Few reasons exist to follow the hapless Cleveland Browns. One is if you actually live in the Cleveland area and have suffered with this team for decades. Another is if you like the underdog.
And another is if you have an interest in the use of analytics in sports. The Browns have become one of the few NFL teams to fully embrace the use of advanced analytics in building the team and making strategic on-field decisions.
The popularity of sports simulation games spilled over into the real world of sports through baseball. Among the Major League teams to adopt the use of simulations to help plan for upcoming games, the most famous are the Boston Red Sox and Oakland Athletics
The Red Sox, adapting the use of simulation programs to help put together their best lineups, ended an 86-year championship drought, winning the 2004, 2007 and 2013 World Series.
The Athletics became famous with the 2003 book “Moneyball” by Michael Lewis (later a movie with Brad Pitt) that depicted how General Manager Billy Beane used analytics to keep a low-budget Oakland ball club competitive.
Since then, some teams have jumped into the analytics game whole hog, while others have steered clear. Results have been mixed in some cases and very successful in others.
Major League Baseball & Advanced Analytics
Outside the Boston Red Sox and Oakland Athletics, these two teams have become known for using analytics. They join many others we could mention, including the Cleveland Indians, Houston Astros and Pittsburgh Pirates.
Chicago Cubs. This year’s World Series champions jumped deeply into analytics when they hired General Manager Theo Epstein away from the Red Sox. Epstein brought the same data-driven strategy for personnel and game management to the Cubs he used in Boston. With the partnership of data-friendly manager Joe Maddon, he helped yet another famous team end a long championship drought.
Tampa Bay Rays. While they have not won a championship, the Rays made the World Series in 2012 thanks to the use of analytics to construct the team under then-manager Maddon and then-General Manager Andrew Friedman (now president of the Los Angeles Dodgers). The same approach continues under current General Manager Matthew Silverman.
More than 30 NBA teams now have an analytics department or have hired an outside consultant to do analytics for them. Here are two teams who, so far, represent the opposite end of the analytics spectrum.
Philadelphia 76ers. One of the first teams in the NBA to embrace analytics, the 76ers hired General Manager Sam Hinkle, a Stanford School of Business graduate, in 2013. Hinkle told The Washington Post he planned to build a team from the ground up using statistical models and strategy for players and in-game planning use data-driven models. They won just 19 games in his first season, 18 in his second and 10 in his third. Hinkle resigned in 2016.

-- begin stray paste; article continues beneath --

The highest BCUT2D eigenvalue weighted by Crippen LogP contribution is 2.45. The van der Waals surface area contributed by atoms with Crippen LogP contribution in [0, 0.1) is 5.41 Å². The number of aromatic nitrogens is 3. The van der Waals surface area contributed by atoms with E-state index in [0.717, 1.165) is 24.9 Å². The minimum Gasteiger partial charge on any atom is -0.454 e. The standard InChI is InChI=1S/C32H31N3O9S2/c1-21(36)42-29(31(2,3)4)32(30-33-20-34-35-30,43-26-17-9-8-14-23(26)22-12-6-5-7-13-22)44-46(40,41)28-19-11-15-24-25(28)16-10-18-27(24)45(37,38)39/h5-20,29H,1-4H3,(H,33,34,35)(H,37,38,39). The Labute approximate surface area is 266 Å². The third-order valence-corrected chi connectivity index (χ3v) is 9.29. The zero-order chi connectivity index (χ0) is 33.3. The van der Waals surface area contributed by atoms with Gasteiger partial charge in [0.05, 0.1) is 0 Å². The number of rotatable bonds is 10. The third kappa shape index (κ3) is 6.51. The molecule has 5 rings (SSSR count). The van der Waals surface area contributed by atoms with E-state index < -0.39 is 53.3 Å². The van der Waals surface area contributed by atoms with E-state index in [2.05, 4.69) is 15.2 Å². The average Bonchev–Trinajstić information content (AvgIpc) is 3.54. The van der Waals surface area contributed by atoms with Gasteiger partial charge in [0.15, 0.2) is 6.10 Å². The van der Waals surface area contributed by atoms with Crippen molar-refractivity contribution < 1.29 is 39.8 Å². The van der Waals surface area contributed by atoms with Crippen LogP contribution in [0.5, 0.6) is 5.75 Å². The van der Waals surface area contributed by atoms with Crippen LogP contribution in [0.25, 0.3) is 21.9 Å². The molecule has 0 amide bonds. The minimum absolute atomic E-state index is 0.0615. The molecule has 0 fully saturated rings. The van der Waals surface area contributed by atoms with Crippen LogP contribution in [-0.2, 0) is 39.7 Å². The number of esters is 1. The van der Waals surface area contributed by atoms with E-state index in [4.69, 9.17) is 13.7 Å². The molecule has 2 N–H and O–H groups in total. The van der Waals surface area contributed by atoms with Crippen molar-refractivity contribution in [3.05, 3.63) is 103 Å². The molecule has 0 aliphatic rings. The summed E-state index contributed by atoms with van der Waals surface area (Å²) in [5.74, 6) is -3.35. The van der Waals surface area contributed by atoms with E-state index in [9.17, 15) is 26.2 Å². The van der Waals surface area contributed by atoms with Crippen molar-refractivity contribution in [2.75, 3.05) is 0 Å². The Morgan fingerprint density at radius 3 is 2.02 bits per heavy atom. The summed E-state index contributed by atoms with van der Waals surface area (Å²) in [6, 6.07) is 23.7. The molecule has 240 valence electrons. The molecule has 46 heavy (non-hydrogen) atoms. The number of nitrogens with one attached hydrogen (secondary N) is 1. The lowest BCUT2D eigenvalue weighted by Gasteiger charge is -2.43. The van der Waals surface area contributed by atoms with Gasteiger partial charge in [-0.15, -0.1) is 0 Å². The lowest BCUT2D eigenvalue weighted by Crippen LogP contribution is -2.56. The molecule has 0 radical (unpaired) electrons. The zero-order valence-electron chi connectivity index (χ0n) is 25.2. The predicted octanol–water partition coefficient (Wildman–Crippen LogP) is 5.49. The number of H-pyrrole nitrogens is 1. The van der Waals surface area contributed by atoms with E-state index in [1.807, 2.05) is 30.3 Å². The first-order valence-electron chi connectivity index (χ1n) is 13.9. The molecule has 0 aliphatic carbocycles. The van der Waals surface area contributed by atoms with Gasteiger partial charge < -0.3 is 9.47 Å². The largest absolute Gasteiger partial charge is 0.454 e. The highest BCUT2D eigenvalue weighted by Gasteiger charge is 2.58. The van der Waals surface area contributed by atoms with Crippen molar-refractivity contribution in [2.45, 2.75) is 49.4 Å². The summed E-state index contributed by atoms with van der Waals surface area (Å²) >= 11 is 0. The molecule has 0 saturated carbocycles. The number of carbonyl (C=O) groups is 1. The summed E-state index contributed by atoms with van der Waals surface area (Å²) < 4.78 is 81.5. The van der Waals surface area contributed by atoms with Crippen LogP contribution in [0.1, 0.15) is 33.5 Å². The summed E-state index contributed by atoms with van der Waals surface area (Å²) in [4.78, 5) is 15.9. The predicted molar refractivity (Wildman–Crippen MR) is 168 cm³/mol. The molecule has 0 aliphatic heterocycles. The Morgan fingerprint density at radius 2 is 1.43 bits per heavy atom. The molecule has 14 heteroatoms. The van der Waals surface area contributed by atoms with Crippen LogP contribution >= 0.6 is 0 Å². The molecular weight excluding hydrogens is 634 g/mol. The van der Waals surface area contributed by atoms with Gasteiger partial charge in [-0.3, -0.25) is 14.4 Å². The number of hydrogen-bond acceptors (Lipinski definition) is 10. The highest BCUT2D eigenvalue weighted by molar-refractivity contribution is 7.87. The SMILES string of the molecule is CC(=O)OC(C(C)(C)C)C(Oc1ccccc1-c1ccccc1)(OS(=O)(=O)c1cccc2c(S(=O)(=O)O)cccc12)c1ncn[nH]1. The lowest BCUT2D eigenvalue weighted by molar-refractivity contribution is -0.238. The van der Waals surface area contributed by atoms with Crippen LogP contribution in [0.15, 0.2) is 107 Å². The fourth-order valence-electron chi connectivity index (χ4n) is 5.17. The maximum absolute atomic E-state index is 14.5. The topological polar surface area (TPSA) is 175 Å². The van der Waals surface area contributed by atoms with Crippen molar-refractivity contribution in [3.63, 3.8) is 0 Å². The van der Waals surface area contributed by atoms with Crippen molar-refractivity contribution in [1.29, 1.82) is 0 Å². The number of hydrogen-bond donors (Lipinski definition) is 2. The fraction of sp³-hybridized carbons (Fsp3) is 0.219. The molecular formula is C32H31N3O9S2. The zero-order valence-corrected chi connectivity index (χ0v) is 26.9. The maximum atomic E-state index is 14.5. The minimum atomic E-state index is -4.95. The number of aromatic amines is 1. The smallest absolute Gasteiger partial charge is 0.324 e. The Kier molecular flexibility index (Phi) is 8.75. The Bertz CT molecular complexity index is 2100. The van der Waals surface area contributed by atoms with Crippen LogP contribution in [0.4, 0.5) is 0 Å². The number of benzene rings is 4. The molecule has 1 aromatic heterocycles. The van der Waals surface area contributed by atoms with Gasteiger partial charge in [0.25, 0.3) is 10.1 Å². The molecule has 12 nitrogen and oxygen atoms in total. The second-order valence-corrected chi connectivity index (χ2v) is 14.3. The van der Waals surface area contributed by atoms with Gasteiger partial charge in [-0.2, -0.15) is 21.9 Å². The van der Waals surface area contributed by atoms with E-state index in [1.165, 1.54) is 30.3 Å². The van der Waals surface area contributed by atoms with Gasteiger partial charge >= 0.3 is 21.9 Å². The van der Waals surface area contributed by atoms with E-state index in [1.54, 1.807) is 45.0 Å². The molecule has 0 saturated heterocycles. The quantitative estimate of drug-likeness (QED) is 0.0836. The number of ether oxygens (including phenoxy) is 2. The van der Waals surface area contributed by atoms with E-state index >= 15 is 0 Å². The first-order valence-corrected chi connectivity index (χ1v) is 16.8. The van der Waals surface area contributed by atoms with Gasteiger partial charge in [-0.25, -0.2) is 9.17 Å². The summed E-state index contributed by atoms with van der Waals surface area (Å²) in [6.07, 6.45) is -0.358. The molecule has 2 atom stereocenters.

Houston Rockets. The Rockets started before most teams with analytics, beginning in 2006 with the hiring of General Manager Daryl Morey. Based on statistical models, the Rockets attempt to avoid mid-range shots and concentrate on fast breaks and shooting three-pointers (the basketball version of “Moneyball”). The team has experienced great success, although they have yet to win a championship.
Of the three biggest sports leagues, the NFL has the fewest franchises that adhere to analytics. Of course, who knows what the New England Patriots are up to? For the most part they keep their inner circle of decision-making secret, but most suspect they have used some type of analytics during an incredible run of success.
However, these two franchises are out front on taking a “Moneyball” approach.
Cleveland Browns. The fear in Cleveland is that the team will become the NFL version of the 76ers. However, new chief strategy officer Paul DePodesta, a former baseball executive who worked with Beane in Oakland, is committed to a data-driven approach to the game. They have not yet won a game this season, his first.
Kansas City Chiefs. Coach Andy Reid is known as a numbers guy. When he came to the Chiefs after a long, successful run with the Philadelphia Eagles, be brought along his chief analytics guy, Mike Frazier. The team has done well under Reid and is a playoff contender yet again in 2016.
These represent just some of the teams that embrace statistics in building their teams. Certainly fans of sports simulation games have extra incentive to follow the fortunes of these teams.